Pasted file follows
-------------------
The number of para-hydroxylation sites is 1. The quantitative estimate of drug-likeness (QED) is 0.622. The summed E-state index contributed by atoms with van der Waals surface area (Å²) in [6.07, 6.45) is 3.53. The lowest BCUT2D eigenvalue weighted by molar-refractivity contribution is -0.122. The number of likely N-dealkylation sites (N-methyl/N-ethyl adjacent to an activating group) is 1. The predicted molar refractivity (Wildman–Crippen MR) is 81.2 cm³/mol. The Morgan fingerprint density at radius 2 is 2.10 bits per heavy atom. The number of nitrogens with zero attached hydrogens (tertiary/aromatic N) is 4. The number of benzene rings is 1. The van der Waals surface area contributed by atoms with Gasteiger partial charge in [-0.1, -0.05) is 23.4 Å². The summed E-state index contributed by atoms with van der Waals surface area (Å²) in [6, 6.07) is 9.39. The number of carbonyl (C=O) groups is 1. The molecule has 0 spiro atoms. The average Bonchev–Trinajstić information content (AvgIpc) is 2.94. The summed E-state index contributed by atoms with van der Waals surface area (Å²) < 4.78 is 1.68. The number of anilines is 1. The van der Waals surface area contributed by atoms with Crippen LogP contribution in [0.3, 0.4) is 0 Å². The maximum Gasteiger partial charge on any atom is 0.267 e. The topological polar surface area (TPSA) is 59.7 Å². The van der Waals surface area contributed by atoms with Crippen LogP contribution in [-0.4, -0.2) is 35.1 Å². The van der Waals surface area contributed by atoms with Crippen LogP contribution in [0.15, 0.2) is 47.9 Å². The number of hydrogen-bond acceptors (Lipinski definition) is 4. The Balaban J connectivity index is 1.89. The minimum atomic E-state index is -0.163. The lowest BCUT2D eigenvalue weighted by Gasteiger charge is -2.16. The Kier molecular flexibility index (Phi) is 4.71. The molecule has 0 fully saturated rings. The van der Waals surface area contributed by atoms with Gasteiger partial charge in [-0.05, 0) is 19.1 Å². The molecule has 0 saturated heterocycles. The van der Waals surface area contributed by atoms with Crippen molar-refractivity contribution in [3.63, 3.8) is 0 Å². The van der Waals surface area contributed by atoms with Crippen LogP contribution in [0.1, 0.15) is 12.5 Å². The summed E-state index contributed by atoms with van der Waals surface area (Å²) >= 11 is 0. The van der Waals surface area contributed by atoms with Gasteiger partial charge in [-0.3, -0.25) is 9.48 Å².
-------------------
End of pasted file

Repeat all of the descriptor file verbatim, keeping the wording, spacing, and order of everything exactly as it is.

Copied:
The number of para-hydroxylation sites is 1. The quantitative estimate of drug-likeness (QED) is 0.622. The summed E-state index contributed by atoms with van der Waals surface area (Å²) in [6.07, 6.45) is 3.53. The lowest BCUT2D eigenvalue weighted by molar-refractivity contribution is -0.122. The number of likely N-dealkylation sites (N-methyl/N-ethyl adjacent to an activating group) is 1. The predicted molar refractivity (Wildman–Crippen MR) is 81.2 cm³/mol. The Morgan fingerprint density at radius 2 is 2.10 bits per heavy atom. The number of nitrogens with zero attached hydrogens (tertiary/aromatic N) is 4. The number of benzene rings is 1. The van der Waals surface area contributed by atoms with Gasteiger partial charge in [-0.1, -0.05) is 23.4 Å². The summed E-state index contributed by atoms with van der Waals surface area (Å²) in [6, 6.07) is 9.39. The number of carbonyl (C=O) groups is 1. The molecule has 0 spiro atoms. The average Bonchev–Trinajstić information content (AvgIpc) is 2.94. The summed E-state index contributed by atoms with van der Waals surface area (Å²) < 4.78 is 1.68. The number of anilines is 1. The van der Waals surface area contributed by atoms with Crippen LogP contribution in [0.3, 0.4) is 0 Å². The maximum Gasteiger partial charge on any atom is 0.267 e. The topological polar surface area (TPSA) is 59.7 Å². The van der Waals surface area contributed by atoms with Crippen LogP contribution in [-0.4, -0.2) is 35.1 Å². The van der Waals surface area contributed by atoms with Crippen LogP contribution in [0.15, 0.2) is 47.9 Å². The number of hydrogen-bond acceptors (Lipinski definition) is 4. The Balaban J connectivity index is 1.89. The minimum atomic E-state index is -0.163. The lowest BCUT2D eigenvalue weighted by Gasteiger charge is -2.16. The Kier molecular flexibility index (Phi) is 4.71. The molecule has 0 fully saturated rings. The van der Waals surface area contributed by atoms with Gasteiger partial charge in [-0.05, 0) is 19.1 Å². The molecule has 0 saturated heterocycles. The van der Waals surface area contributed by atoms with Crippen molar-refractivity contribution in [3.63, 3.8) is 0 Å². The van der Waals surface area contributed by atoms with Crippen LogP contribution in [0.1, 0.15) is 12.5 Å². The summed E-state index contributed by atoms with van der Waals surface area (Å²) >= 11 is 0. The van der Waals surface area contributed by atoms with Gasteiger partial charge in [-0.3, -0.25) is 9.48 Å².